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How Raina Telgemeier's graphic novels teach kids it's OK to have 'big feelings'


Notice: Transcripts are machine and human generated and lightly edited for accuracy. They may contain errors.

John Yang: Graphic novelist Raina Telgemeier has been described as like the Beatles for teenagers, and public appearances, their young fans have been known to stand on chairs jump up and down and wait in long lines for her autograph. She's so popular because young people, especially middle schoolers, find her books so relatable.

She writes about feelings and emotions they may not want to or even know how to talk about with adults, adolescent anxiety, loneliness, embarrassment. I recently sat down with Telgemeier to talk about her work and her legion of fans who know her by a single name, Reina. That's also the name of her books main character.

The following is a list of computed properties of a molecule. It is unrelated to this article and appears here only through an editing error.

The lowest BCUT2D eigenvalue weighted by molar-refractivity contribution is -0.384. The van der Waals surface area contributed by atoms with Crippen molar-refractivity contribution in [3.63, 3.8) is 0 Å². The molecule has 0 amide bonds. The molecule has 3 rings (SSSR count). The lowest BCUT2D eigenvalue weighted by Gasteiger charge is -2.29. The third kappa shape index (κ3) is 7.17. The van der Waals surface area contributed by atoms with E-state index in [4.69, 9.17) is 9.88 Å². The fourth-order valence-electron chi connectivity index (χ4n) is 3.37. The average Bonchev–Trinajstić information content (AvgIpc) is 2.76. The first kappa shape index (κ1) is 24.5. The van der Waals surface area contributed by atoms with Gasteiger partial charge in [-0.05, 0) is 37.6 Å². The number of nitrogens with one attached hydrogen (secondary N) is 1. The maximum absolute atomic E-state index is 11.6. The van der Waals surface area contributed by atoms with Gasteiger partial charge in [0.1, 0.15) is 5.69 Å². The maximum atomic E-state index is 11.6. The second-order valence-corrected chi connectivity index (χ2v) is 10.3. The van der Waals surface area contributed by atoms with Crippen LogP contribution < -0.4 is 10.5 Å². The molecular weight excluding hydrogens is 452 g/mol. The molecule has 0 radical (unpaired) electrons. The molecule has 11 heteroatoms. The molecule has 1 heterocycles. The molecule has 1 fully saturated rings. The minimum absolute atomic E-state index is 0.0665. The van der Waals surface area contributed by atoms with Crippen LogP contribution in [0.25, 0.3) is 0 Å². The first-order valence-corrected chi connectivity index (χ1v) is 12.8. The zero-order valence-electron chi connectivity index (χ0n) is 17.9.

Raina Telgemeier: The young Raina in the books is me. There are three books with the character Raina in them, they're all memoirs, they're all short stories about things that have happened to me in my life. And so I'm not editing out, you know, my feelings. I'm not editing out stuff that happened to me. I'm just leaving it all in there for good or for bad. So if it happens to Raina it in the book, it has happened to me in real life.

John Yang: I wrote about how you started drawing. You're a small girl, and you it sounds almost like self-prescribed therapy, you would draw your nightmares.